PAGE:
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Monday, September 24, 2012

What's in a profession?

The declaration of the one who professes is a performative declaration in some way. It pledges like an act of sworn faith, an oath, a testimony, a manifestation, an attestation, or a promise, a commitment. To profess is to make a pledge while committing one’s responsibility. “To make profession of” is to declare out loud what one is, what one believes, what one wants to be, while asking another to take one’s word and believe this declaration. -- Jacques Derrida

Had a discussion on Facebook yesterday about the Ukrainian-based feminist group Femen's topless protest tactics. The following is what I wrote and I'd like to relate it to Derrida's suggestions about a profession of faith (which inspired the paper I wrote):

There is a complex issue of how their tactics risk feeding the exploitative capitalist machine, which amongst other things, profits from the very idea that freedom is to be attained in the unfettered expression of the desiring-body. She writes on her naked body (see image in the link), 'I am free'. Free from what? Freedom only becomes meaningful in relation to what it releases. But leaving this issue aside, on the whole I'm not dismissing the counter-strategic use of the female body and tropes of raunch culture as a mode of political engagement. In fact, the activities of queer communities exemplify this very well: it can be a very powerful mode of political resistance. Having no knowledge of the specific circumstances in Ukraine—but based on what little we hear in the press—it may indeed be the case that Femen's approach has some merit in that context. But this is also precisely what gets my goat: that they portray their understanding and practice in a 'globalising' manner. This, then, has imperialising/colonising/subjugating effects of silencing other women, reproducing certain hierarchical relations whilst professing to be speaking for 'us' women—such as for instance, the totally ethnocentric and hubristic slogan 'Better naked than the burqa'. This is what the Femen spokesperson says:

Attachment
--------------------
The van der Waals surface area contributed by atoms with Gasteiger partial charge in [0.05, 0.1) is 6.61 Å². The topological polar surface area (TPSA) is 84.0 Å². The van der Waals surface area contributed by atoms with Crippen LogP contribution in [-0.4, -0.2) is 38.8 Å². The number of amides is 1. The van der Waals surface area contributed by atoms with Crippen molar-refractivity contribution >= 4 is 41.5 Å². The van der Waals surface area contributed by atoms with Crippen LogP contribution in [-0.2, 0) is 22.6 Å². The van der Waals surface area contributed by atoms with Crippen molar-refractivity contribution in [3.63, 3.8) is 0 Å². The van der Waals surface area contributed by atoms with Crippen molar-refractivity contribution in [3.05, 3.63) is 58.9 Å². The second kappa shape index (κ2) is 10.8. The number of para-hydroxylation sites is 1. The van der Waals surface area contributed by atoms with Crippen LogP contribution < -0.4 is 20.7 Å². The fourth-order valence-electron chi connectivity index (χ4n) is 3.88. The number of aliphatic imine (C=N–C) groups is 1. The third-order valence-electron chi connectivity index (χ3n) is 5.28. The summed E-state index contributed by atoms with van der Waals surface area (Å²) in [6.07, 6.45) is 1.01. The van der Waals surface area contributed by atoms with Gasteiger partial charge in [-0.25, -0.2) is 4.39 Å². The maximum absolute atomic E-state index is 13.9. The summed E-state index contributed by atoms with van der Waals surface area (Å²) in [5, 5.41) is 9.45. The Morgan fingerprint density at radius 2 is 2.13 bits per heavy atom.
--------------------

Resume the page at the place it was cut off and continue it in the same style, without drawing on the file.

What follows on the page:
"Believe me, it is really difficult for me to take my clothes off and stand in a public place. But this is the fight, and the fight is never easy."

OK. This is a profession, a pledge committing one's responsibility, a promise. But I'm curious: If there were means to actually allow their voices to be heard, and if people would be willing to lend a sympathetic ear rather than shoot off their moralising mouths, I wonder how many women in France, who despite the burqa ban, might say the same?

"Believe me, it is really difficult for me to KEEP MY CLOTHES ON and stand in a public place. But this is the fight, and the fight is never easy."

And why shouldn't they given the injustice of the legislation, not to mention the actual threat of violence it has prompted? Or if we could also somehow listen to the women of the diverse Muslim cultures of the world, whether in the Middle East or elsewhere (I stress this because there is often a conflation between 'Islam' and certain Arab cultures), I wonder how many might say:

"Believe me, it is really not an issue for me to cover myself (fully or partially) and stand in a public place. The fight you are fighting is not the battle of my choosing."

This is, of course, not a denial of the very real suffering that could be facing some women in some cultures, but merely a point about how willing we are to listen and recoil back on our own beliefs and outlooks—how willing are we to listen to what others profess and enter into relations of good faith with those who appear so strange and foreign?

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